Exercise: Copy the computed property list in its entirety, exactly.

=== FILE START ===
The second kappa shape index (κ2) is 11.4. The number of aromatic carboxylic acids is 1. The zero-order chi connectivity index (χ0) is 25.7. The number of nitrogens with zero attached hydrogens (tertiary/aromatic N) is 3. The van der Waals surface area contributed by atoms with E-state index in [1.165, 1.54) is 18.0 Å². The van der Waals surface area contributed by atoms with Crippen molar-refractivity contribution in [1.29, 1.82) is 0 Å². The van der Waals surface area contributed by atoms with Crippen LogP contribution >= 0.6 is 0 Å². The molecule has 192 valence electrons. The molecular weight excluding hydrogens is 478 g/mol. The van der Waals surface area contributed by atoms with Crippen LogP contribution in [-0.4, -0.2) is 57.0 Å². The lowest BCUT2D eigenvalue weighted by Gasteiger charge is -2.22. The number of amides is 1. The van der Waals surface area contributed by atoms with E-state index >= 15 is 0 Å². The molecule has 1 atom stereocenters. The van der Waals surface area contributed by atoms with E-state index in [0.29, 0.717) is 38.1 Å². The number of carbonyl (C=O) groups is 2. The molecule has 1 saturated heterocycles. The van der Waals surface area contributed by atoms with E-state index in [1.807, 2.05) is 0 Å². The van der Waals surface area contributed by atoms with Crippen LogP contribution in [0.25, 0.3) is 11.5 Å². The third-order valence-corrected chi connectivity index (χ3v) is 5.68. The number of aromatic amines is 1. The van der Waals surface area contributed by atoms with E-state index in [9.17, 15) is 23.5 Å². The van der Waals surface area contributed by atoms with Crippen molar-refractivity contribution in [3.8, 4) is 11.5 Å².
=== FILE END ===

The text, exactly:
The second kappa shape index (κ2) is 11.4. The number of aromatic carboxylic acids is 1. The zero-order chi connectivity index (χ0) is 25.7. The number of nitrogens with zero attached hydrogens (tertiary/aromatic N) is 3. The van der Waals surface area contributed by atoms with E-state index in [1.165, 1.54) is 18.0 Å². The van der Waals surface area contributed by atoms with Crippen molar-refractivity contribution in [1.29, 1.82) is 0 Å². The van der Waals surface area contributed by atoms with Crippen LogP contribution >= 0.6 is 0 Å². The molecule has 192 valence electrons. The molecular weight excluding hydrogens is 478 g/mol. The van der Waals surface area contributed by atoms with Crippen LogP contribution in [-0.4, -0.2) is 57.0 Å². The lowest BCUT2D eigenvalue weighted by Gasteiger charge is -2.22. The number of amides is 1. The van der Waals surface area contributed by atoms with E-state index >= 15 is 0 Å². The molecule has 1 atom stereocenters. The van der Waals surface area contributed by atoms with E-state index in [0.29, 0.717) is 38.1 Å². The number of carbonyl (C=O) groups is 2. The molecule has 1 saturated heterocycles. The van der Waals surface area contributed by atoms with E-state index in [1.807, 2.05) is 0 Å². The van der Waals surface area contributed by atoms with Crippen LogP contribution in [0.25, 0.3) is 11.5 Å². The third-order valence-corrected chi connectivity index (χ3v) is 5.68. The number of aromatic amines is 1. The van der Waals surface area contributed by atoms with E-state index in [9.17, 15) is 23.5 Å². The van der Waals surface area contributed by atoms with Crippen molar-refractivity contribution in [3.8, 4) is 11.5 Å².